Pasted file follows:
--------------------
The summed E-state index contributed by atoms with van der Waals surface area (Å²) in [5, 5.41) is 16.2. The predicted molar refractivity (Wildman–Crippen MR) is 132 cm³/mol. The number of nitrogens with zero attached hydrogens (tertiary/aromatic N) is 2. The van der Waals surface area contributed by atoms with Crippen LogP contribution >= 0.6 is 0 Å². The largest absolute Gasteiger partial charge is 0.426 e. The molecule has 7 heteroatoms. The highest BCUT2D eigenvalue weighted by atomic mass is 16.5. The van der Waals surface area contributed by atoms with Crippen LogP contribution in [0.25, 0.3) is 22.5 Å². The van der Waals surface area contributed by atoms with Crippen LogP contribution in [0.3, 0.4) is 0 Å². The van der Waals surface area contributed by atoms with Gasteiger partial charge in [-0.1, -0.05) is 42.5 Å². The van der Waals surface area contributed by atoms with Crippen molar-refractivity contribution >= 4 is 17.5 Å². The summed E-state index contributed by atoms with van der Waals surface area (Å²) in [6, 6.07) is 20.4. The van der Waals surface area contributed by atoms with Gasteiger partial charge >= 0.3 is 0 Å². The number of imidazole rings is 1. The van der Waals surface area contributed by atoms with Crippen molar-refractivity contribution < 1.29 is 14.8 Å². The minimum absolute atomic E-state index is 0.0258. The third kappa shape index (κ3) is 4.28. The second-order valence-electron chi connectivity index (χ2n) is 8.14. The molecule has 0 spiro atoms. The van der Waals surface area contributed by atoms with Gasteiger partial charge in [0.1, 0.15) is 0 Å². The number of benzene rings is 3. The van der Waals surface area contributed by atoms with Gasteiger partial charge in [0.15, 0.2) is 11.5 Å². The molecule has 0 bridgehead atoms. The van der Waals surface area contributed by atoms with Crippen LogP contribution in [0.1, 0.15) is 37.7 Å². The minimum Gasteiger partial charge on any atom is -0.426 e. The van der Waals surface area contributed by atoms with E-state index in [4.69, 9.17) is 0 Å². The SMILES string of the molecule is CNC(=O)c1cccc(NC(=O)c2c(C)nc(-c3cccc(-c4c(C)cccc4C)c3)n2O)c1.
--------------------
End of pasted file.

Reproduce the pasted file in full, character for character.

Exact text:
The summed E-state index contributed by atoms with van der Waals surface area (Å²) in [5, 5.41) is 16.2. The predicted molar refractivity (Wildman–Crippen MR) is 132 cm³/mol. The number of nitrogens with zero attached hydrogens (tertiary/aromatic N) is 2. The van der Waals surface area contributed by atoms with Crippen LogP contribution >= 0.6 is 0 Å². The largest absolute Gasteiger partial charge is 0.426 e. The molecule has 7 heteroatoms. The highest BCUT2D eigenvalue weighted by atomic mass is 16.5. The van der Waals surface area contributed by atoms with Crippen LogP contribution in [0.25, 0.3) is 22.5 Å². The van der Waals surface area contributed by atoms with Crippen LogP contribution in [0.3, 0.4) is 0 Å². The van der Waals surface area contributed by atoms with Gasteiger partial charge in [-0.1, -0.05) is 42.5 Å². The van der Waals surface area contributed by atoms with Crippen molar-refractivity contribution >= 4 is 17.5 Å². The summed E-state index contributed by atoms with van der Waals surface area (Å²) in [6, 6.07) is 20.4. The van der Waals surface area contributed by atoms with Gasteiger partial charge >= 0.3 is 0 Å². The number of imidazole rings is 1. The van der Waals surface area contributed by atoms with Crippen molar-refractivity contribution < 1.29 is 14.8 Å². The minimum absolute atomic E-state index is 0.0258. The third kappa shape index (κ3) is 4.28. The second-order valence-electron chi connectivity index (χ2n) is 8.14. The molecule has 0 spiro atoms. The van der Waals surface area contributed by atoms with Gasteiger partial charge in [0.1, 0.15) is 0 Å². The number of benzene rings is 3. The van der Waals surface area contributed by atoms with Gasteiger partial charge in [0.15, 0.2) is 11.5 Å². The molecule has 0 bridgehead atoms. The van der Waals surface area contributed by atoms with Crippen LogP contribution in [0.1, 0.15) is 37.7 Å². The minimum Gasteiger partial charge on any atom is -0.426 e. The van der Waals surface area contributed by atoms with E-state index in [4.69, 9.17) is 0 Å². The SMILES string of the molecule is CNC(=O)c1cccc(NC(=O)c2c(C)nc(-c3cccc(-c4c(C)cccc4C)c3)n2O)c1.